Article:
Cycling and the athlete biological passport

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This week Team Sky, the poster boys of the new clean cycling, have hit the headlines for the wrong reasons.

Firstly John Tiernan-Locke (JTL), a British rider who won the Tour of Britain in 2012, was charged with an offence picked up by the athlete biological passport.  Last night it was disclosed that Mick Rogers, who left Team Sky following revelations from the Lance Armstrong affair, has been charged with doping after clenbuterol was found in his urine.  I will perhaps take a look at clenbuterol in a later post as there are some interesting previous cases, but for now I will park that case.

The case of John TL is the first and so far only case this year to be pursued in cycling using the athlete biological passport (ABP).  The charges relate to a sample taken in late 2012, before JTL joined Team Sky.  I have been asked why it has taken so long for the positive test to be pursued and what it means – so I thought I would jot a few thoughts down here.

What is the Athlete Biological Passport?

Cycling was the first sport to introduce the ABP in 2009.  The passport is an electronic record of various ‘biomarkers of doping´ from an individual, updated each time a sample is analysed. Currently the ‘Haematological Module’ is in operation, aimed at picking up blood doping or other manipulation of the body’s ability to transport oxygen to the muscles, such as EPO use.  The ABP does not directly find doping substances and is not a substitute for traditional tests, rather an additional tool in fighting doping.

 

How does it work?

Blood samples are collected from the athlete at various times, during competition and outside.  These samples are analysed for a range of blood constituents such as haematocrit, haemoglobin and red blood cells. As more samples are taken and analysed from an indiviudal the passport builds up, showing trends in how the body reacts to various stresses and strains of competitions and rest periods of an athlete.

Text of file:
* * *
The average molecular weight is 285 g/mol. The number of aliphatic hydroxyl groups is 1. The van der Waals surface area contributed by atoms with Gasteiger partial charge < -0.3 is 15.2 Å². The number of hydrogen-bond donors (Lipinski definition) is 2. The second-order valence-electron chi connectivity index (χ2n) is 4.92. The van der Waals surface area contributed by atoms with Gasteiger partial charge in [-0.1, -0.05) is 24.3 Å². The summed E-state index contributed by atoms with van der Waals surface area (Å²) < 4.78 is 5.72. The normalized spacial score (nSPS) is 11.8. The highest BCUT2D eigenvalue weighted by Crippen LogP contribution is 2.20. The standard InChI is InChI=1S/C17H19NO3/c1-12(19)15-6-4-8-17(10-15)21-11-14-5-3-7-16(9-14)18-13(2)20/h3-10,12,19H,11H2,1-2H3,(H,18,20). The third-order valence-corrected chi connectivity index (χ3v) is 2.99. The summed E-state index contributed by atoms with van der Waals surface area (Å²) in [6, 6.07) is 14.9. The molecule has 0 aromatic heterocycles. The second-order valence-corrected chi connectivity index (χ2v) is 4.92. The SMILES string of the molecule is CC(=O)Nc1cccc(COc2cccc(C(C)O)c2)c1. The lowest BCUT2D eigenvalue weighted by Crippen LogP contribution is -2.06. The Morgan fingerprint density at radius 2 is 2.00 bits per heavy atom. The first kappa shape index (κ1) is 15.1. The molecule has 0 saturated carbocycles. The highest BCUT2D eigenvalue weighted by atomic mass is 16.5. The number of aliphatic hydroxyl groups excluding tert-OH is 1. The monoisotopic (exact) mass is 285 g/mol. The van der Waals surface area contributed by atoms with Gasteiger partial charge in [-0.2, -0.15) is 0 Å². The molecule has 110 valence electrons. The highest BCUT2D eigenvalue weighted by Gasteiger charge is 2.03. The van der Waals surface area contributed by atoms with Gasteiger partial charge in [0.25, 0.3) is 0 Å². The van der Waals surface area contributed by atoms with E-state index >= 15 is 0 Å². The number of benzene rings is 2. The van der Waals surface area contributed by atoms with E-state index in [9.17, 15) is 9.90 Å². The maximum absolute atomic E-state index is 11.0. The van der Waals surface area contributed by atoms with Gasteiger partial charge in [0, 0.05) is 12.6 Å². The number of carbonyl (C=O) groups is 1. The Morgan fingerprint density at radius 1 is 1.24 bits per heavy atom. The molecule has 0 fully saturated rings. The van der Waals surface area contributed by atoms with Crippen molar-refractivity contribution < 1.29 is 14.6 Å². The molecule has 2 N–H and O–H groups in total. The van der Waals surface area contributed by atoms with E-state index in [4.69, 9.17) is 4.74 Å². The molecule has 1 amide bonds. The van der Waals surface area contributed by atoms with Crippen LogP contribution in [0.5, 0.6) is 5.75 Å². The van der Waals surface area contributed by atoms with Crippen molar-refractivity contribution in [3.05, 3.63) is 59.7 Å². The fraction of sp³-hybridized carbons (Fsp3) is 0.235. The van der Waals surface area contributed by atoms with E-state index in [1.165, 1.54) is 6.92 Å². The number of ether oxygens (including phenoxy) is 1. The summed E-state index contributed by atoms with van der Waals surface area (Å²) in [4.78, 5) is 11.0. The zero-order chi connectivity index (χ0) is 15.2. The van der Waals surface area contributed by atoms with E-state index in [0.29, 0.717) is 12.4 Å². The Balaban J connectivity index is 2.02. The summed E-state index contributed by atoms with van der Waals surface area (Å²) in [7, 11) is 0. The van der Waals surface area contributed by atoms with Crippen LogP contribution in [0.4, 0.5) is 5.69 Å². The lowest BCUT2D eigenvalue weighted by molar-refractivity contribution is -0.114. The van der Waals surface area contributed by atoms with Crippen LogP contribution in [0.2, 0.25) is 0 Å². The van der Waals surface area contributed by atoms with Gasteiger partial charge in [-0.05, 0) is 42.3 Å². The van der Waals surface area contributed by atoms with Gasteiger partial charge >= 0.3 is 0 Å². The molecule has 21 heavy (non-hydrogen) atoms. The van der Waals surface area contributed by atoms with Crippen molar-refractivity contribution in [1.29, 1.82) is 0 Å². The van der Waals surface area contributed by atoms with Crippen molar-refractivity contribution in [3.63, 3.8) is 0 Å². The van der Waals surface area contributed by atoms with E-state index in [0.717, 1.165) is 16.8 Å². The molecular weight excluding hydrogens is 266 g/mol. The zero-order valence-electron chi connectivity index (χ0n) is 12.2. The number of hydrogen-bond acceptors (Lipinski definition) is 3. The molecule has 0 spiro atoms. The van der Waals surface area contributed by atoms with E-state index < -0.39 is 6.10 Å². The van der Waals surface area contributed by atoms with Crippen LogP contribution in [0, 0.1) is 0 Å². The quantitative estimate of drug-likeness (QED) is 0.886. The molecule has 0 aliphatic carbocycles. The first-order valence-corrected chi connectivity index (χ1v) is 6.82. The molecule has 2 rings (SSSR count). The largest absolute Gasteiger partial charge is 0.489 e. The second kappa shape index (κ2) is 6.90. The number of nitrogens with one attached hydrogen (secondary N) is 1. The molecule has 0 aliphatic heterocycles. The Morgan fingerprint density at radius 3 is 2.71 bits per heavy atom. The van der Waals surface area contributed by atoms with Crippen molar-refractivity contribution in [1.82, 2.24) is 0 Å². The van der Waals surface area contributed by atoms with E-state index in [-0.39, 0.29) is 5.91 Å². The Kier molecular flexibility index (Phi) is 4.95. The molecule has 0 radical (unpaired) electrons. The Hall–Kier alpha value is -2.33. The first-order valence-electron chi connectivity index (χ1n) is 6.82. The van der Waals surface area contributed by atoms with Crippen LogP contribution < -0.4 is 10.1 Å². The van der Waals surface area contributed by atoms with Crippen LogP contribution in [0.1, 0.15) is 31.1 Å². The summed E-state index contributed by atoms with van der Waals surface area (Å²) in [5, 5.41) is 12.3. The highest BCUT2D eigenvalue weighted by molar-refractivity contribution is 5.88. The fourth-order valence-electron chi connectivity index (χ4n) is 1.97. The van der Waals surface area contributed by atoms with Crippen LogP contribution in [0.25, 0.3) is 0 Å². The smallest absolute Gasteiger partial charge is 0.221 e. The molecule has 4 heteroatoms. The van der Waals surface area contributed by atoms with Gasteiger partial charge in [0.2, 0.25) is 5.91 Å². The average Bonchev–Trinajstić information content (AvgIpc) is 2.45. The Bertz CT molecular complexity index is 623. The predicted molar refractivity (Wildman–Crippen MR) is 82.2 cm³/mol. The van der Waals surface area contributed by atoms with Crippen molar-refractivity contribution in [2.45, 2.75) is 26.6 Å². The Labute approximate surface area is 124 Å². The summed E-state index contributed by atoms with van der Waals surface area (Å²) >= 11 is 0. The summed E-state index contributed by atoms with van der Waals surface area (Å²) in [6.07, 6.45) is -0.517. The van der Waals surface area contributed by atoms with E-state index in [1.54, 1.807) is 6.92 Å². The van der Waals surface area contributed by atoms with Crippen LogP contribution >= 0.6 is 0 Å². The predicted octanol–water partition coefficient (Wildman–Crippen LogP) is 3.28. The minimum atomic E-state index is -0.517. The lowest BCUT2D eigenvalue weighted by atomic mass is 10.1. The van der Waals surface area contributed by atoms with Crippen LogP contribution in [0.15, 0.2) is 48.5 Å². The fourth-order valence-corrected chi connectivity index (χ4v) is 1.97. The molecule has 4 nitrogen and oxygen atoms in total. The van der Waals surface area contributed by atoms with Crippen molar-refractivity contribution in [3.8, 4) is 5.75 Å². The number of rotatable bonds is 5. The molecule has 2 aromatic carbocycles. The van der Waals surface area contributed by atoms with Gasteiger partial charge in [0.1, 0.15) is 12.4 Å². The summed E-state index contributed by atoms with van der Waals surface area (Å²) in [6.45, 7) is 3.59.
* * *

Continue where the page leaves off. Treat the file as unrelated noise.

When the analysis is complete the numbers are plugged into the passport and a statistical analysis is completed to determine whether samples are suspect or not.  As a new sample is analysed each previous sample is also reconsidered in light of the new information available.  Over time the system adapts to an individual and variations away from that athletes normal are noted and investigated.

 

Why does it take a year to find a positive sample?

This has been very frequently asked – why is he now being charged for offences occuring in September last year?

There are a few common misconceptions.  I previously noted several athletes had posted online the results of their testing with the title ‘passed’ next to blood samples collected and analysed.  This is not correct – you never really pass the ABP test, it is an ongoing process.

Only after a year or so has it beceome clear that the samples taken last year from JTL are significantly different from his own normal range.  As each subsequent sample was taken the range of normal for JTL was getting narrower and narrower until this one (or more than one, it isn’t clear) stand out from the rest.

 

Who will be investigating JTL?